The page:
Ecuador Steps Up Campaign against Media
IPI Reiterates Call for Dialogue Between Government and Private Press
By: Scott Griffen, IPI Associate
VIENNA, June 12, 2012 – Ecuadorean President Rafael Correa over the weekend announced he was “seriously considering” directing government ministers to only grant interviews to public media, the latest incident in the leftist administration’s clampdown on critical press.
“Why do we have to give interviews … to Televisa, to Teleamazonas, to El Universo if they are private businesses?” Correa asked, according to EFE news agency, referring to three media companies critical of his populist agenda. He continued: “Aren’t we simply helping to fill the pockets of the six families that dominate the media at a national level?”
Correa suggested that his comments were not intended to be an attack on the press, but rather on media outlets operating only for profit. The president added that he would be “delighted” to grant interviews to privately run newspapers “once [they] provide information without filling their pockets”.
The socialist leader’s remarks, made in his weekly televised address, came just two weeks after he called for a citizen boycott against non-state media, whom he accuses of plotting against him as part of what he has called a “media dictatorship”.
He said: “As citizens, we have to react, to begin a campaign on Twitter, on the phone, through messages, in the streets so that [people] stop buying the corrupt press, which will hopefully cease being profitable, and buy instead El Telégrafo [a government-run paper],” Correa declared in a speech to a group of workers in southern Quito on May 29.
In a visual demonstration of his aim to dismantle the private press, the president then proceeded to shred a copy of the newspaper La Hora while proclaiming “Let them complain as much as they want, wherever they want!”, Reuters reported.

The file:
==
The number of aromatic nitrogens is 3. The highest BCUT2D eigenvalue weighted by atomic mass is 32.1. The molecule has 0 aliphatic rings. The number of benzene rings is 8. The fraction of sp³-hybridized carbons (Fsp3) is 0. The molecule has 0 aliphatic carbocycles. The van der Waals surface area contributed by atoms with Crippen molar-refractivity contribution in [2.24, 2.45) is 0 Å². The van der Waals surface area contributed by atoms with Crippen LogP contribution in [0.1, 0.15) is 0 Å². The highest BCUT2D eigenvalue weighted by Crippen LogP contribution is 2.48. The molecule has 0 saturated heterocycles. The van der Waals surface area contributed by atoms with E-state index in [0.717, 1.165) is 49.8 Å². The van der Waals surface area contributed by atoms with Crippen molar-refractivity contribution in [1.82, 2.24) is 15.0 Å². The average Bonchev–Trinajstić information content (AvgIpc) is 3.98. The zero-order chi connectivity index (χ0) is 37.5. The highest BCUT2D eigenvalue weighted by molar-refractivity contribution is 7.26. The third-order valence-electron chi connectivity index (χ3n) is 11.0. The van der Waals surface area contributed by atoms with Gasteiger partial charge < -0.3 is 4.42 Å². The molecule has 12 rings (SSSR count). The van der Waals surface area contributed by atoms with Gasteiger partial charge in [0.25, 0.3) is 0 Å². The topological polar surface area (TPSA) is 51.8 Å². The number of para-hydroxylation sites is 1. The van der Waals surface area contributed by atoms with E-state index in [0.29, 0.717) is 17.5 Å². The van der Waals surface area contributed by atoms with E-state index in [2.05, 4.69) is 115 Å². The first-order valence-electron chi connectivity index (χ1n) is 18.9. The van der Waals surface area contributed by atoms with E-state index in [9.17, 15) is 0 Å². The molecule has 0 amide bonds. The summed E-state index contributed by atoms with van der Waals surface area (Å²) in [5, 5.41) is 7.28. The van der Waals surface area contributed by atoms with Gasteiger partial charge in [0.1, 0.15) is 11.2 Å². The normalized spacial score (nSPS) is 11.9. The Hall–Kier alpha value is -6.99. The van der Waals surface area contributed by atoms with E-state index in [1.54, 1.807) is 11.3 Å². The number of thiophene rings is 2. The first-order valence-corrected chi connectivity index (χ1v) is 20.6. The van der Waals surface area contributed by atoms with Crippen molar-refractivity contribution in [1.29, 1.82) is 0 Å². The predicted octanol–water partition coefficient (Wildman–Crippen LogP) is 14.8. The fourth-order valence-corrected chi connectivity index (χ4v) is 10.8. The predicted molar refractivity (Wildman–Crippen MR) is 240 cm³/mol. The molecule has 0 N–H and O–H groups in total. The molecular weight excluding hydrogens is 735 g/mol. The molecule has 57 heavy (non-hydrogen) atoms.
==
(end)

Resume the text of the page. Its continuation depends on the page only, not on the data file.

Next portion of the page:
International Press Institute (IPI) Deputy Director Anthony Mills, who led an IPI mission to Ecuador in May, said: “The financial interests of the media are a recurring theme in the barrage of verbal attacks directed at the private press in Ecuador. Notwithstanding the space for general discussion about the relative merits of private and public media, a free and diverse press, including private newspapers and broadcasters, is an essential pillar of any healthy democracy. If the private press ceased to exist in Ecuador, the flow of information would, I fear, become somewhat monotonous, and the Ecuadorean people would be confronted with a fairly one-sided vision of the world.”
Mills noted that in meetings with senior Ecuadorean officials, including the vice-president and the national communication secretary, IPI stressed the need for dialogue between the administration and media leaders.
IPI also expressed concern about the recent closures of several regional radio and television stations in Ecuador. On May 24, police and agents of the Telecommunications Superintendance (SUPERTEL) forced the closure of Lidervisión television and Radio Líder in the northeastern province of Napo. According to the Andean Foundation for Media Observation and Study (Fundamedios), the station’s owner believes the government’s action, which also resulted in the seizure of equipment, resulted from the station’s criticism of local authorities.
One day earlier, on May 23, SUPERTEL agents, accompanied by a reported 50 policemen, also shut down public television broadcaster Telesangay in Morona Santiago and seized the station’s equipment. According to Fundamedios, Ecuador’s National Telecommunications Council ordered the termination of Telesangay’s broadcasting contract in August 2011 for “lack of compliance in the installation.” However, station officials, speaking to Fundamedios, said the decision to close Telesangay had “political undertones”.
Mills said: “These closures appear to reflect the Ecuadorean government’s increasing intolerance of criticism. We urge the government to consider the effect of these closures on democracy, as citizens in rural areas are most vulnerable to blockades of the free flow of information.”
IPI’s visit to Ecuador came after a series of high-profile defamation cases this year, including one in which the El Universo newspaper had been ordered to pay $40 million dollars in damages to President Correa and its three editors and a former columnist sentenced to three years in prison each. In a second case, two journalists, Christián Zurita and Juan Carlos Calderón, were convicted on the basis of their 2010 book Big Brother of causing “moral harm” to the president and ordered to compensate the latter with $1 million each.